For eons, humans have looked at the surface of the ocean and wondered what is below. Not just within the water itself, but also at the deepest reaches of the seabed floor.
Until the 1950s, scientists assumed it was both dreary and featureless. But then sonar technology, perfected during the Second World War, changed everything.
Ships began dragging sonars on their journeys across the Atlantic Ocean, as well as dredgers and drills to take rock cores. All that data ended up at what is now known as the Lamont-Doherty Earth Observatory at Columbia University in New York, recorded into a ledger in India ink with crow-feather quill pens on blue linen pages.
Painstakingly, the mathematician Marie Tharp and a colleague began translating those data points into maps, eventually unearthing a controversial picture.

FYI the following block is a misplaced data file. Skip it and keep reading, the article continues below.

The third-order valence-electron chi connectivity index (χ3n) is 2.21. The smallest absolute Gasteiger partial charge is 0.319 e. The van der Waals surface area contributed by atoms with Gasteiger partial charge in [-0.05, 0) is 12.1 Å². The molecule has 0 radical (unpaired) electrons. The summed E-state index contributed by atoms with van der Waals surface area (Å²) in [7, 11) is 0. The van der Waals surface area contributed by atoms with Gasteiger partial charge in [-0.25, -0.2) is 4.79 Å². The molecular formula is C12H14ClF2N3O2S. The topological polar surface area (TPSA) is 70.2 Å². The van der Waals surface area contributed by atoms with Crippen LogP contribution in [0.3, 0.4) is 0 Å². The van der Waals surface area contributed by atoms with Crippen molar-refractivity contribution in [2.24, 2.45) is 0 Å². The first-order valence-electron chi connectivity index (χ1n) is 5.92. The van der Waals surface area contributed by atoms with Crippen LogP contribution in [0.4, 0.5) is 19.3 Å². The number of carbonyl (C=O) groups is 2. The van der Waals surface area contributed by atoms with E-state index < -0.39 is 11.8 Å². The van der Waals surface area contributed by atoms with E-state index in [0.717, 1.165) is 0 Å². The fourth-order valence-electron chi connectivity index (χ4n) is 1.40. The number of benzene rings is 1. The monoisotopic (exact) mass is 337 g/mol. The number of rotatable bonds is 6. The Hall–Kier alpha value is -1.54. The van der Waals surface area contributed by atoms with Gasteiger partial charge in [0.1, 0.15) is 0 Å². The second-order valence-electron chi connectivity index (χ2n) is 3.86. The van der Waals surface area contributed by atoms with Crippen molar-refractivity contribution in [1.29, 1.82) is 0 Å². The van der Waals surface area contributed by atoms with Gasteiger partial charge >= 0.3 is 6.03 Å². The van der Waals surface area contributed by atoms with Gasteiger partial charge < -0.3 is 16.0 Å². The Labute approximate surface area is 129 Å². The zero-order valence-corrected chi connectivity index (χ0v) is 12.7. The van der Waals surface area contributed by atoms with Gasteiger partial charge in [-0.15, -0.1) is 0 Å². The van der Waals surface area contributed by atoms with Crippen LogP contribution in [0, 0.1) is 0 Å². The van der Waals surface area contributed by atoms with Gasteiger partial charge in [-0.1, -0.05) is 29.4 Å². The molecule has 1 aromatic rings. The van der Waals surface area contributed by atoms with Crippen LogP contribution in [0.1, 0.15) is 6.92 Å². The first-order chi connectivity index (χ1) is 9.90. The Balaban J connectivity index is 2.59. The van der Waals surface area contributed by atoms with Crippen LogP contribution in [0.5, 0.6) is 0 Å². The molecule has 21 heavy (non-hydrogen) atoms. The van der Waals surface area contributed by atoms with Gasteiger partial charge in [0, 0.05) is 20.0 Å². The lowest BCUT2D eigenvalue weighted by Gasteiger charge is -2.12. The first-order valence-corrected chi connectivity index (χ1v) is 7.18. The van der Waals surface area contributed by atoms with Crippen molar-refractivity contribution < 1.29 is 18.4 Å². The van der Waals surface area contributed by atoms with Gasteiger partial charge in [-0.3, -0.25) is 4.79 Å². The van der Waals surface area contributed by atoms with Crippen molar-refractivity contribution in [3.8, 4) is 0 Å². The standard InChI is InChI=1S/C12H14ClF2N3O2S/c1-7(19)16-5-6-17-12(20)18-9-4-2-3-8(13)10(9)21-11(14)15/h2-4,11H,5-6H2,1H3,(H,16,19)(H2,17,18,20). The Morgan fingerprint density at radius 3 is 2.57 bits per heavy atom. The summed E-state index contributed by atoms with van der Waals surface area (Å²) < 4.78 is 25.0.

The ocean floor, they discovered, is not barren. It has breathtakingly complex topography. There are underwater volcanoes, deep rifts, trenches, mountain ranges. Nor is it made of the same stuff as the continents. It is thinner and younger.
These findings eventually proved a theory that changed our understanding of our planet: Continents move across the face of Earth on tectonic plates as ocean floor is dying and being born. Continents themselves are born and die. Today, using complex math, geophysicists can recreate land masses that have been absorbed into Earth’s mantle, ghosts of those that lived many millions of years ago.
The advances gave a far more accurate picture of the ocean floor, making navigation safer. But since then, efforts to map the topography of the sea have crawled ahead at a glacial pace. Today, less than a fifth is mapped and much of that has happened in the past few years. But, in honour of the United Nation’s Decade of Ocean Science, scientists have pledged to map the entire ocean floor for the first time by 2030 in the Nippon Foundation-GEBCO Seabed 2030 Project.